US media asks if Indo-Pak talks can survive Pune bombing
Washington: US mainline media gave prominent coverage to the Pune terror bombing focusing on a possible connection with Pakistani American terror suspect David Headley and how it could affect proposed India-Pakistan talks.
In a report from Pune titled "India Pursues Terror Link After Bomb Blast", the New York Times said, "Indian authorities were trying to determine Sunday whether the attack was linked to any known terrorist groups and to a man charged in the deadly 2008 assault on Mumbai."
"The attack occurred at a politically delicate moment as Pakistan and India have agreed to restart high-level talks that had been broken off after the 2008 attack on Mumbai" when Pakistani-trained militants killed at least 163 people, the Times said.
It wondered, "whether the Pune blast might complicate moving forward with the talks, tentatively scheduled for later this month."
Christian Science Monitor made a similar point. "Saturday`s bombing of the German Bakery in Pune will test the resolve of Indian leaders to restart talks with Pakistan later this month," it said wondering, "does American David Headley have a connection to the Pune bombing, ask investigators."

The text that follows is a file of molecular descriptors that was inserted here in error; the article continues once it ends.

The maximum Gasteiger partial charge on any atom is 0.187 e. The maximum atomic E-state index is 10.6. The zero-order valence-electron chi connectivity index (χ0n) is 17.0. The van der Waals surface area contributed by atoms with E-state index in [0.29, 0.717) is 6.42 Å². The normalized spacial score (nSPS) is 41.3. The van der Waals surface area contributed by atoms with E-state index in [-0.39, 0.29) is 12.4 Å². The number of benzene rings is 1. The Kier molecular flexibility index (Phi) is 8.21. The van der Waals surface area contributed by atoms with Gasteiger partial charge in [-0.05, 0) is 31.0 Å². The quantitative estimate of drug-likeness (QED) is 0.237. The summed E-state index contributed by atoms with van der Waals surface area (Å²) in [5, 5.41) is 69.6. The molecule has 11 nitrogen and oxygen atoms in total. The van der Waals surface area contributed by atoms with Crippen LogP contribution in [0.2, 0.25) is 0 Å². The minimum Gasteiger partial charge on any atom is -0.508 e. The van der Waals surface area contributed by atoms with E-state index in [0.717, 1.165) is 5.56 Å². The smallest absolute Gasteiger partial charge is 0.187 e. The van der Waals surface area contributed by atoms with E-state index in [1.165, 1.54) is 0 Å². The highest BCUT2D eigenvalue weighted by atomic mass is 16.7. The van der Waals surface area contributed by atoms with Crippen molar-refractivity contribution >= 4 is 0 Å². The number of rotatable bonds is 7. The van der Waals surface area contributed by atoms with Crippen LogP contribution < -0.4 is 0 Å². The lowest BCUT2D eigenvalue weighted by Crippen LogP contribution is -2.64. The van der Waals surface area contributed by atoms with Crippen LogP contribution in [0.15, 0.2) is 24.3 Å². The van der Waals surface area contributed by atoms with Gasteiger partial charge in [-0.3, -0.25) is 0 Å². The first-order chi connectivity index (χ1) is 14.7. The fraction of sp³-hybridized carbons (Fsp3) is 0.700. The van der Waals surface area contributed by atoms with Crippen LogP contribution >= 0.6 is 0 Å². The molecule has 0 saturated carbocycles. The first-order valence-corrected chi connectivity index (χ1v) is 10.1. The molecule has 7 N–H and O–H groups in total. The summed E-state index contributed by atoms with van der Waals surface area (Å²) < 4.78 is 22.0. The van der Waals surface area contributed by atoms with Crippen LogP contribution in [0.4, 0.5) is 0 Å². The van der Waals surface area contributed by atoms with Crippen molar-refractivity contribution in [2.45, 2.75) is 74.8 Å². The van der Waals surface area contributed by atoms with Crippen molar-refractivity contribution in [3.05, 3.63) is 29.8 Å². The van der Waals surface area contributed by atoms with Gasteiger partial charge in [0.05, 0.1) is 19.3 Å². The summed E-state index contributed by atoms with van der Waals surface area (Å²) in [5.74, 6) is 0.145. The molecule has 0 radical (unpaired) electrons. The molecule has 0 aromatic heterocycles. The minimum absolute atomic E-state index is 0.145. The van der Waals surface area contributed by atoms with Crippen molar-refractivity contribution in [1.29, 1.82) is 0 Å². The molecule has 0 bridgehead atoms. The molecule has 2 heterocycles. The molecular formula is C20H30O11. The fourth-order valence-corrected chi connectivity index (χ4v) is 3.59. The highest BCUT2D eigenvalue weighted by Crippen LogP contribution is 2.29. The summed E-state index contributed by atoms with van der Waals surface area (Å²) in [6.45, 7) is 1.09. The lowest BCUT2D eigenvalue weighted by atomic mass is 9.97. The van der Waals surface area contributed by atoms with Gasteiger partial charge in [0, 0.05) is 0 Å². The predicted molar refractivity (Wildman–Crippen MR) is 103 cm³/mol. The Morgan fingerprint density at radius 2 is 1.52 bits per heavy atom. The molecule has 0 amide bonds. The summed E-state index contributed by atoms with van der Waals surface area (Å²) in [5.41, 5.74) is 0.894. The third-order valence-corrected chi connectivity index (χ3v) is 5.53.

"The Pune bakery bombing occurred just two days after India and Pakistan, which suspended talks after 26/11, announced that their foreign secretaries would meet in India for a fresh round of negotiations on February 25," it said noting, "For decades, Indo-Pak relations have remained hostage to the threat of terrorism."
The Washington Post also noted, "India is investigating whether Pakistan was behind an attack that killed nine people in the western city of Pune ahead of peace talks scheduled for next week."
The United States has encouraged India to invite Pakistan to the negotiating table to hash out long-simmering issues, including Pakistan`s role in the Mumbai attacks and the disputed region of Kashmir, it said.
"The Obama administration has urged Pakistan to focus its military strength on Afghanistan and on the spillover of Taliban militants in its northwest frontier, instead of on India," the Post said.
The Post also noted that the German Bakery was near the Osho Ashram, "a spiritual centre with many Western followers, was one of the locations canvassed as a potential target by David Coleman Headley, who is now on trial in Chicago on charges of plotting terrorist acts.
Noting Saturday`s blast comes a day after Indian and Pakistani officials agreed to meet in New Delhi later this month in a bid to resume their dialogue frozen by the 2008 Mumbai attacks, CNN noted, "India suspended its fragile peace process with arch-rival Pakistan in the wake of the 2008 Mumbai attacks."
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